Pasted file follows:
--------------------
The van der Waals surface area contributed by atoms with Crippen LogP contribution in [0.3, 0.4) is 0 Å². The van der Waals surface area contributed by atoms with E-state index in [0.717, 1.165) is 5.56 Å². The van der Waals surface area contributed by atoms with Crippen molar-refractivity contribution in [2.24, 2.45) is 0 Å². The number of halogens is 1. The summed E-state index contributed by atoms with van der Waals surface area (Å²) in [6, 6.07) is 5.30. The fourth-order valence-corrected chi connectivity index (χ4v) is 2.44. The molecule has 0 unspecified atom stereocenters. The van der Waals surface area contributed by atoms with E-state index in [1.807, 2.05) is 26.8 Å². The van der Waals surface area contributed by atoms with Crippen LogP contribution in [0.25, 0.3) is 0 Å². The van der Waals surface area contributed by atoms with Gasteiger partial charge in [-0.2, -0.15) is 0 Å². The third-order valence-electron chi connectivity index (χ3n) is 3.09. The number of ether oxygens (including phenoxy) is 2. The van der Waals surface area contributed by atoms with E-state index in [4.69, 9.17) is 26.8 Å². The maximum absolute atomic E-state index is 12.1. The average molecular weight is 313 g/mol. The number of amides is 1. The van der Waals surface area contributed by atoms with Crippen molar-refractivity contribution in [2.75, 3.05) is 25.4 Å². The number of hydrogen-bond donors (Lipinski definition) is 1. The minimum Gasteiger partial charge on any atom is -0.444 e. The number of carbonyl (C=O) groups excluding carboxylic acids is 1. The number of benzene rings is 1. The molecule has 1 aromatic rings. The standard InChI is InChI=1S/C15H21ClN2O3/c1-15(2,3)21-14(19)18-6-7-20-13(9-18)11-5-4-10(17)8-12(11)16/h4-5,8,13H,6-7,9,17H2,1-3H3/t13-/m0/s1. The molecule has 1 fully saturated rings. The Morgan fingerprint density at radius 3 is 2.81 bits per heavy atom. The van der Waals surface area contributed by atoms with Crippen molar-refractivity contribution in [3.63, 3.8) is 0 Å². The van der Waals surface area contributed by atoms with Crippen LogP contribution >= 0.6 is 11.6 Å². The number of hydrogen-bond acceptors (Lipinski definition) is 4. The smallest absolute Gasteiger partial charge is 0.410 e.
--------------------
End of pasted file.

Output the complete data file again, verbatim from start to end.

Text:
The van der Waals surface area contributed by atoms with Crippen LogP contribution in [0.3, 0.4) is 0 Å². The van der Waals surface area contributed by atoms with E-state index in [0.717, 1.165) is 5.56 Å². The van der Waals surface area contributed by atoms with Crippen molar-refractivity contribution in [2.24, 2.45) is 0 Å². The number of halogens is 1. The summed E-state index contributed by atoms with van der Waals surface area (Å²) in [6, 6.07) is 5.30. The fourth-order valence-corrected chi connectivity index (χ4v) is 2.44. The molecule has 0 unspecified atom stereocenters. The van der Waals surface area contributed by atoms with E-state index in [1.807, 2.05) is 26.8 Å². The van der Waals surface area contributed by atoms with Crippen LogP contribution in [0.25, 0.3) is 0 Å². The van der Waals surface area contributed by atoms with Gasteiger partial charge in [-0.2, -0.15) is 0 Å². The third-order valence-electron chi connectivity index (χ3n) is 3.09. The number of ether oxygens (including phenoxy) is 2. The van der Waals surface area contributed by atoms with E-state index in [4.69, 9.17) is 26.8 Å². The maximum absolute atomic E-state index is 12.1. The average molecular weight is 313 g/mol. The number of amides is 1. The van der Waals surface area contributed by atoms with Crippen molar-refractivity contribution in [2.75, 3.05) is 25.4 Å². The number of hydrogen-bond donors (Lipinski definition) is 1. The minimum Gasteiger partial charge on any atom is -0.444 e. The number of carbonyl (C=O) groups excluding carboxylic acids is 1. The number of benzene rings is 1. The molecule has 1 aromatic rings. The standard InChI is InChI=1S/C15H21ClN2O3/c1-15(2,3)21-14(19)18-6-7-20-13(9-18)11-5-4-10(17)8-12(11)16/h4-5,8,13H,6-7,9,17H2,1-3H3/t13-/m0/s1. The molecule has 1 fully saturated rings. The Morgan fingerprint density at radius 3 is 2.81 bits per heavy atom. The van der Waals surface area contributed by atoms with Crippen molar-refractivity contribution in [3.63, 3.8) is 0 Å². The van der Waals surface area contributed by atoms with Crippen LogP contribution >= 0.6 is 11.6 Å². The number of hydrogen-bond acceptors (Lipinski definition) is 4. The smallest absolute Gasteiger partial charge is 0.410 e.